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  • Solo 401K + Regular 401k implications

    I have a question about the tax implications for dual 401k accounts. My situation is such that the majority of my income is W2 and a small part (say 50K) is through 1099.

    I have a 401K through my employer and am planning to set up a solo 401K for my 1099 income.

    One option would be to continue to max out 18K in my regular 401K (my employer doesn't match anything) which leaves me room to contribute 20% of 50K into my solo 401k (so 10K).

    A second option would be to stop contributing anything to my regular 401K which would allow me to contribute 18K + 20% of the 1099 income (10K) to my solo 401k

    Total contributions to tax deferred accounts in either choice would be the same however it seems that it would be advantageous to pick the latter option just because it reduces 1099 income which would mean I pay self employment tax on a lower amount so I'll save a bit of money there. Is this correct? Any other implications I am missing?

     

    Also the self employment tax, as I understand it, is social security and medicare, however with the situation above I will clearly max out my social security contributions with my W2 income so does that mean that I do not have to pay any more social security tax on my 1099 income and so the self employment tax will only be the 2.9% or whatever it is for medicare?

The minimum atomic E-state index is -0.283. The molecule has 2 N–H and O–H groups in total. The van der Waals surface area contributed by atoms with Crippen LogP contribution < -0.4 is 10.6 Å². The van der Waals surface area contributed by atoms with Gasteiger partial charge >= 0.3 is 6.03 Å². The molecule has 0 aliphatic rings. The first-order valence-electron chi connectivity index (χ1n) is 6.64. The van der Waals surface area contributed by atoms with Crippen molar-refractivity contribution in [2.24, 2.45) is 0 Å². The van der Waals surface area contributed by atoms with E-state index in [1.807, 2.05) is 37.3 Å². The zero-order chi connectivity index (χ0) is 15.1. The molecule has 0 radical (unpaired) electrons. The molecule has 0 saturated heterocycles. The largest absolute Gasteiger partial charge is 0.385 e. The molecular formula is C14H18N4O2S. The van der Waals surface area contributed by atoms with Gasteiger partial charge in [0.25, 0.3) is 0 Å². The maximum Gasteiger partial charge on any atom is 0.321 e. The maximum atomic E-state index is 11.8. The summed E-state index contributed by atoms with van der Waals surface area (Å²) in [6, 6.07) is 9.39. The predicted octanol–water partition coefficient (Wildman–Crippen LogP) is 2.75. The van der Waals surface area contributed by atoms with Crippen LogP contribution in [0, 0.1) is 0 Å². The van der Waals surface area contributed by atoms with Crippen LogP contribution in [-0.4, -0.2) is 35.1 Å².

• #2
    I am really sorry to break this to you, but 401k contributions reduce income tax only, not FICA tax. It is an "adjustment" to gross income on page 1 of your form 1040, not a direct reduction of schedule C income. No, it doesn't seem fair, but that's the deal, whether you are an employee or an IC. The only FICA tax break for benefits that I know of is for HSA contributions.
    Working to protect good doctors from bad advisors. Fox & Co CPAs, Fox & Co Wealth Mgmt. 270-247-6087

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    • #3




      I am really sorry to break this to you, but 401k contributions reduce income tax only, not FICA tax. It is an “adjustment” to gross income on page 1 of your form 1040, not a direct reduction of schedule C income. No, it doesn’t seem fair, but that’s the deal, whether you are an employee or an IC. The only FICA tax break for benefits that I know of is for HSA contributions.
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